J’adore the songs of Camille – Pas de Merde!
By Michael Stevenson
On June 29, I was among the lucky 7000 concert-goers gathered in Theater Antiques to behold piano man Chilly Gonzales perform at the 2019 Vienne Jazz Festival. Jazz à Vienne has been celebrating the world of jazz since 1981. The festival has a variety of concerts and different stages – the grandest being the Roman theater, built in 1 AD.
As the show started, most of us sitting shoulder-to-shoulder in the arena were fanning ourselves with our programs, as the temps rose over 110 degrees before the sun went down. Chilly, it was not. But the performer nicknamed “Gonzo” cooled the audience with his humor, original songs and an impressive array of piano styles – not strictly jazz, but also blues, classical and his own uniquely “Gonzo” flavorings.
Between songs, Gonzo joked with the audience in both french and english. His french dialect has a Montreal flavor (he was born there). And I detected a slight Brooklynese present in his English – especially when he commanded the audience of clap-a-longs to follow the beat by watching “my fucking foot!” The sweaty crowd in the ancient arena laughed and sang, and most of of us stayed on the beat of his bouncing bedroom slipper.
Gonzales, whose (birth name is Jason Charles Beck, has collaborated with artists Jarvis Cocker, Feist, Peaches, Drake and Daft Punk.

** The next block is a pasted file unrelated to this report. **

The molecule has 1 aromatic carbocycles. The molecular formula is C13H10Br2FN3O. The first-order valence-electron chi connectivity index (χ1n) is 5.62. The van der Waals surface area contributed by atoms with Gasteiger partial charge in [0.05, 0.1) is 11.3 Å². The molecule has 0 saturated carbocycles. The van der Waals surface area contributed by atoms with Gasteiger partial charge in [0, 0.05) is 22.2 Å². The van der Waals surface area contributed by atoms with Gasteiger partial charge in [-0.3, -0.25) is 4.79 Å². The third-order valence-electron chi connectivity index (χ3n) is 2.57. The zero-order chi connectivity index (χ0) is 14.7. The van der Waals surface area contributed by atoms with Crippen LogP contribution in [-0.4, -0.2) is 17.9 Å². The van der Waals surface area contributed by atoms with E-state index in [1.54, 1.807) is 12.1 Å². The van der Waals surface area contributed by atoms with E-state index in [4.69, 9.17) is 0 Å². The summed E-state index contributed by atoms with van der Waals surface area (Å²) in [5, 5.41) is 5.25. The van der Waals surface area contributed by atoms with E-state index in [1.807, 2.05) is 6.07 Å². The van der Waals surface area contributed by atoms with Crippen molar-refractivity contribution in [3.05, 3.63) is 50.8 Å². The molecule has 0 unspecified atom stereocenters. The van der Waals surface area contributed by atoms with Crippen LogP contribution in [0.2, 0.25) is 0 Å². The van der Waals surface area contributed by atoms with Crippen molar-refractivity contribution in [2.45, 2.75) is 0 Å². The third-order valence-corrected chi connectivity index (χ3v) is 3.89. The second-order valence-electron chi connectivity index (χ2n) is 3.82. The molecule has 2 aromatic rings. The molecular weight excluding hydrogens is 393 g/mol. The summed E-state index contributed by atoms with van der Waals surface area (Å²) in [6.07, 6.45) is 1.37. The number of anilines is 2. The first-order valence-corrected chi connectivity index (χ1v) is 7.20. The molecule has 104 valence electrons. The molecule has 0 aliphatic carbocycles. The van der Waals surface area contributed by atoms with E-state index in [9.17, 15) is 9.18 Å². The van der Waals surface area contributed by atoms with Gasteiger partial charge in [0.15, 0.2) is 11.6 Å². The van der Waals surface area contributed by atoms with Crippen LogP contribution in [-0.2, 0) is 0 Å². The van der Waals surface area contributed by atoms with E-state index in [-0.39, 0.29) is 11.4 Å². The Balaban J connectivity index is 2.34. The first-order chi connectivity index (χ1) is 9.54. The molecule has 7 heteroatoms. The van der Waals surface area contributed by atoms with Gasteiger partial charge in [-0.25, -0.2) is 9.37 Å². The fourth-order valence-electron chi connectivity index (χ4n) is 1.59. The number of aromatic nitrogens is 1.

In 2018, Gonzales launched his own music school. According to his Wikipedia entry, “musicians from around the world joined him to study at The Gonzervatory, an 8-day all-expenses-paid residential music performance workshop in Paris. The workshop included coaching sessions with Gonzo, followed by masterclasses from Gonzales’ friends and collaborators.” Cool!
I actually came to see Gozo in Vienne quite by accident. I had purchased tickets to see Camille perform in the “Up Above My Head” collaboration, which was actually the previous night in Vienne, but I had confused dates (as I often do when on a lengthy European vacation.) So while I was quite depressed about screwing-up and missing my favorite French chanteuse Camille, Gonzo pulled me out of my funk with his wonderful show. It’s always great to see someone completely new in concert and to become an immediate fan. C’est moi!
I’d also like to note how helpful the Vienne Tourist office was, as well as the Jazz à Vienne ticket manager, who granted my wife and I free replacement tickets to see the Chilly Gonzales show after I explained how we confused our dates. As has consistently been our experience, the French people were gracious and accommodating to we stumbling and fumbling travelers.
Merci beaucoup, Vienne and Gonzo.
As much as statistical analysis of attendance, the reputation of a jazz festival is measured through its potential to encourage the creation of musical works or new shows. This is the approach pursued by Jazz in Vienna by asking the pianist Nîmes Raphaël Lemonnier to propose a creation. After a long maturation, the result is ready tonight for the opening of the thirty-ninth edition of the festival in front of the public of the Theater Antique. This project draws its inspiration from the African-American music of “work songs”, songs of prisoners, blues and gospel totally in the lineage of collecting work done by ethnomusicologist Alan Lomax in the South of the United States. Raphael Lemonnier likes to remind that“This project has been in my head for a long time, more precisely since the day of my eleven years when I am offered a box of four vinyls of songs and blues recorded in the penitentiaries of the southern United States. So overwhelming … a proof to come back with the opportunity offered by Jazz in Vienna! “